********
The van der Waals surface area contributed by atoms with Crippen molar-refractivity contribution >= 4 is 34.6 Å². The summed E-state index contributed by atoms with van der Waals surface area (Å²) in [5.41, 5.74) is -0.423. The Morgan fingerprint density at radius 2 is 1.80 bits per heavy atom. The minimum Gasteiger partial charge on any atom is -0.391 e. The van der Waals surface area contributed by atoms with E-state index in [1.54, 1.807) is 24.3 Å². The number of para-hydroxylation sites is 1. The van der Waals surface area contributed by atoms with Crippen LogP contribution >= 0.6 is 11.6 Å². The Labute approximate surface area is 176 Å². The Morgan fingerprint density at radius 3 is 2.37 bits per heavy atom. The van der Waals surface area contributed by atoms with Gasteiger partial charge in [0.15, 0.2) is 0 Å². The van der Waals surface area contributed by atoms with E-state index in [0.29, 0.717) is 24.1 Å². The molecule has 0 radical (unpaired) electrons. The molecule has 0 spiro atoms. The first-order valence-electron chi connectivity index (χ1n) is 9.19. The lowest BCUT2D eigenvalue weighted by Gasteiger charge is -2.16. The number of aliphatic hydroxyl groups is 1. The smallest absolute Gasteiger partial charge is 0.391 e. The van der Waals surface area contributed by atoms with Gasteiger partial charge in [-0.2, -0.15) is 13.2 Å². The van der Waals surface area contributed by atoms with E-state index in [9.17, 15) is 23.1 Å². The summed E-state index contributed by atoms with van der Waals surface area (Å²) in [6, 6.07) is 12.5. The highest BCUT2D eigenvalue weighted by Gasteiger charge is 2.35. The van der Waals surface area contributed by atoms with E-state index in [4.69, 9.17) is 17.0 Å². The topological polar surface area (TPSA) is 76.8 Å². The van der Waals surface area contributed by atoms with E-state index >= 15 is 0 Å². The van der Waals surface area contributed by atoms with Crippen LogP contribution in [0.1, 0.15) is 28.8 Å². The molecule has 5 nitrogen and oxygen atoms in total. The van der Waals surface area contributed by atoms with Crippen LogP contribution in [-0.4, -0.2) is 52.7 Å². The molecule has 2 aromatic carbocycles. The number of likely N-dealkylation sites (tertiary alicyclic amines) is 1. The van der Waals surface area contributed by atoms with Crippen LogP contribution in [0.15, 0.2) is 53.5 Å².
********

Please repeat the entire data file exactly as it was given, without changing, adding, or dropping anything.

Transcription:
The van der Waals surface area contributed by atoms with Crippen molar-refractivity contribution >= 4 is 34.6 Å². The summed E-state index contributed by atoms with van der Waals surface area (Å²) in [5.41, 5.74) is -0.423. The Morgan fingerprint density at radius 2 is 1.80 bits per heavy atom. The minimum Gasteiger partial charge on any atom is -0.391 e. The van der Waals surface area contributed by atoms with E-state index in [1.54, 1.807) is 24.3 Å². The number of para-hydroxylation sites is 1. The van der Waals surface area contributed by atoms with Crippen LogP contribution >= 0.6 is 11.6 Å². The Labute approximate surface area is 176 Å². The Morgan fingerprint density at radius 3 is 2.37 bits per heavy atom. The van der Waals surface area contributed by atoms with Gasteiger partial charge in [0.15, 0.2) is 0 Å². The van der Waals surface area contributed by atoms with E-state index in [0.29, 0.717) is 24.1 Å². The molecule has 0 radical (unpaired) electrons. The molecule has 0 spiro atoms. The first-order valence-electron chi connectivity index (χ1n) is 9.19. The lowest BCUT2D eigenvalue weighted by Gasteiger charge is -2.16. The number of aliphatic hydroxyl groups is 1. The smallest absolute Gasteiger partial charge is 0.391 e. The van der Waals surface area contributed by atoms with Gasteiger partial charge in [-0.2, -0.15) is 13.2 Å². The van der Waals surface area contributed by atoms with E-state index in [9.17, 15) is 23.1 Å². The summed E-state index contributed by atoms with van der Waals surface area (Å²) in [6, 6.07) is 12.5. The highest BCUT2D eigenvalue weighted by Gasteiger charge is 2.35. The van der Waals surface area contributed by atoms with E-state index in [4.69, 9.17) is 17.0 Å². The topological polar surface area (TPSA) is 76.8 Å². The van der Waals surface area contributed by atoms with E-state index >= 15 is 0 Å². The van der Waals surface area contributed by atoms with Crippen LogP contribution in [0.1, 0.15) is 28.8 Å². The molecule has 5 nitrogen and oxygen atoms in total. The van der Waals surface area contributed by atoms with Crippen LogP contribution in [-0.4, -0.2) is 52.7 Å². The molecule has 2 aromatic carbocycles. The number of likely N-dealkylation sites (tertiary alicyclic amines) is 1. The van der Waals surface area contributed by atoms with Crippen LogP contribution in [0.15, 0.2) is 53.5 Å².